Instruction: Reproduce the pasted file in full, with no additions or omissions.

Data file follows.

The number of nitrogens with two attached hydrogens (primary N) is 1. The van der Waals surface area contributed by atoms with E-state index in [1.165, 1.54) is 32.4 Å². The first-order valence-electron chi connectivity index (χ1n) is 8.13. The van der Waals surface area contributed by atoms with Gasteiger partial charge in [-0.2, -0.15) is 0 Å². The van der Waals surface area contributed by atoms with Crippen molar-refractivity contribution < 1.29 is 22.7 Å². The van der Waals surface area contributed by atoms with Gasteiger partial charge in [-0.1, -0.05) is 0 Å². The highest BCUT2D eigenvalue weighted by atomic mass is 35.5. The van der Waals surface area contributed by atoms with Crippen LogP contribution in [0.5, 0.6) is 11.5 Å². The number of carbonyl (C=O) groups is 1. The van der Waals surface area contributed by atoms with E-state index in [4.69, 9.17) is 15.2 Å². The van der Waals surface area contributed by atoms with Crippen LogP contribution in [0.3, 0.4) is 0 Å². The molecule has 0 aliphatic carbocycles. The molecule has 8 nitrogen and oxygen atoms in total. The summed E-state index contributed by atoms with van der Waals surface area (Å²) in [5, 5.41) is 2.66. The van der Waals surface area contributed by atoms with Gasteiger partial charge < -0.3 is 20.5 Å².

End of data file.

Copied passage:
The number of nitrogens with two attached hydrogens (primary N) is 1. The van der Waals surface area contributed by atoms with E-state index in [1.165, 1.54) is 32.4 Å². The first-order valence-electron chi connectivity index (χ1n) is 8.13. The van der Waals surface area contributed by atoms with Gasteiger partial charge in [-0.2, -0.15) is 0 Å². The van der Waals surface area contributed by atoms with Crippen molar-refractivity contribution < 1.29 is 22.7 Å². The van der Waals surface area contributed by atoms with Gasteiger partial charge in [-0.1, -0.05) is 0 Å². The highest BCUT2D eigenvalue weighted by atomic mass is 35.5. The van der Waals surface area contributed by atoms with Crippen LogP contribution in [0.5, 0.6) is 11.5 Å². The number of carbonyl (C=O) groups is 1. The van der Waals surface area contributed by atoms with E-state index in [4.69, 9.17) is 15.2 Å². The van der Waals surface area contributed by atoms with Crippen LogP contribution in [0.3, 0.4) is 0 Å². The molecule has 0 aliphatic carbocycles. The molecule has 8 nitrogen and oxygen atoms in total. The summed E-state index contributed by atoms with van der Waals surface area (Å²) in [5, 5.41) is 2.66. The van der Waals surface area contributed by atoms with Gasteiger partial charge < -0.3 is 20.5 Å².